T. Kruehler

University of Copenhagen, København, Capital Region, Denmark

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Publications (280)339.53 Total impact

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    ABSTRACT: We present a study of the HII regions in the galaxy NGC 6754 from a two pointing mosaic comprising 197,637 individual spectra, using Integral Field Spectrocopy (IFS) recently acquired with the MUSE instrument during its Science Verification program. The data cover the entire galaxy out to ~2 effective radii (re ), sampling its morphological structures with unprecedented spatial resolution for a wide-field IFU. A complete census of the H ii regions limited by the atmospheric seeing conditions was derived, comprising 396 individual ionized sources. This is one of the largest and most complete catalogue of H ii regions with spectroscopic information in a single galaxy. We use this catalogue to derive the radial abundance gradient in this SBb galaxy, finding a negative gradient with a slope consistent with the characteristic value for disk galaxies recently reported. The large number of H ii regions allow us to estimate the typical mixing scale-length (rmix ~0.4 re ), which sets strong constraints on the proposed mechanisms for metal mixing in disk galaxies, like radial movements associated with bars and spiral arms, when comparing with simulations. We found evidence for an azimuthal variation of the oxygen abundance, that may be related with the radial migration. These results illustrate the unique capabilities of MUSE for the study of the enrichment mechanisms in Local Universe galaxies.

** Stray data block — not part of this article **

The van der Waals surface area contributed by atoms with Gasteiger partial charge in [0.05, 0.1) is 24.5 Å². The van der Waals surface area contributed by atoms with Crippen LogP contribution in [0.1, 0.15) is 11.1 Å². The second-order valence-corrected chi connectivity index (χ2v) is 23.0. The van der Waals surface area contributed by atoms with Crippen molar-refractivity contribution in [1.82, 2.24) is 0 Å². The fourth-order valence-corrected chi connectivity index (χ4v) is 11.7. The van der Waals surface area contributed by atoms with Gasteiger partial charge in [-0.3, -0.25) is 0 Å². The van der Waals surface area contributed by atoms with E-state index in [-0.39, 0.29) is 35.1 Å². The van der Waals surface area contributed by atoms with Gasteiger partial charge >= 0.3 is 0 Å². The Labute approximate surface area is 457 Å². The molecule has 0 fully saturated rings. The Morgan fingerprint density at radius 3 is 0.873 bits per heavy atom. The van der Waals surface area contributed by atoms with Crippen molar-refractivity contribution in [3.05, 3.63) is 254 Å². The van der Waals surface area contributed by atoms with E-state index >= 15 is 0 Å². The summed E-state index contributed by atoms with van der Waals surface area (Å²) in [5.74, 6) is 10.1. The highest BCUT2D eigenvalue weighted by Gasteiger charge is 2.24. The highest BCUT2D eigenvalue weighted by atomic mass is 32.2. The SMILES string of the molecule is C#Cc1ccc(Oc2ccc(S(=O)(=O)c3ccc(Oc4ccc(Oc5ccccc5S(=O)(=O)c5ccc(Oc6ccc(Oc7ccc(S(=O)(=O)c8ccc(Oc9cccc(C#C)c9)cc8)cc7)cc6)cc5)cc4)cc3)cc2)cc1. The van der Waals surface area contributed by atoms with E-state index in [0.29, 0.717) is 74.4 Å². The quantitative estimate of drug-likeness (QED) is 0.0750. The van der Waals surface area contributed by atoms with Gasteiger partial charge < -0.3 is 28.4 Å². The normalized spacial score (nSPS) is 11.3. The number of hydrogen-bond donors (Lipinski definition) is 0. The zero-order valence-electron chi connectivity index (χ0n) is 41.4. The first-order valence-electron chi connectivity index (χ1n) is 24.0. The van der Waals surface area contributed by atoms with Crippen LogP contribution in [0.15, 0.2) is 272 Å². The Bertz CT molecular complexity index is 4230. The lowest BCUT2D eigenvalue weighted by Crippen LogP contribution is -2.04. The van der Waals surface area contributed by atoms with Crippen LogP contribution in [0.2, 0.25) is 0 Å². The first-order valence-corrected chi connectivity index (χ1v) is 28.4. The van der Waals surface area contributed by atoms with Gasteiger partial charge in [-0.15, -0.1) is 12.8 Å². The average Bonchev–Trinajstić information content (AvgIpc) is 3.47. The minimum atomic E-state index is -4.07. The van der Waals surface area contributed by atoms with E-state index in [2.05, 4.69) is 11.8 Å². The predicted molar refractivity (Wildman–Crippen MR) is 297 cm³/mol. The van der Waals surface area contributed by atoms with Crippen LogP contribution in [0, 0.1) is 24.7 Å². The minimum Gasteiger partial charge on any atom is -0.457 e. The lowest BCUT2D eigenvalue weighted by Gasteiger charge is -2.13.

11/2014;
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    ABSTRACT: We describe a survey of nearby core-collapse supernova (SN) explosion sites using integral field spectroscopy (IFS) technique, which is an extension of the work described in Kuncarayakti et al. (2013, AJ, 146, 30/31) . The project aims to constrain the SN progenitor properties based on the study of the SN immediate environment. The stellar populations present at the SN explosion sites are studied by means of integral field spectroscopy, which enables the acquisition of both spatial and spectral information of the object simultaneously. The spectrum of the SN parent stellar population gives the estimate of its age and metallicity. With this information, the initial mass and metallicity of the once coeval SN progenitor star are derived. While the survey is mostly done in optical, additionally the utilization of near-infrared integral field spectroscopy assisted with adaptive optics (AO) enables us to examine the explosion sites in high spatial details, down to a few parsecs. This work is being carried out using multiple 2-8 m class telescopes equipped with integral field spectrographs in Chile and Hawaii.
    10/2014;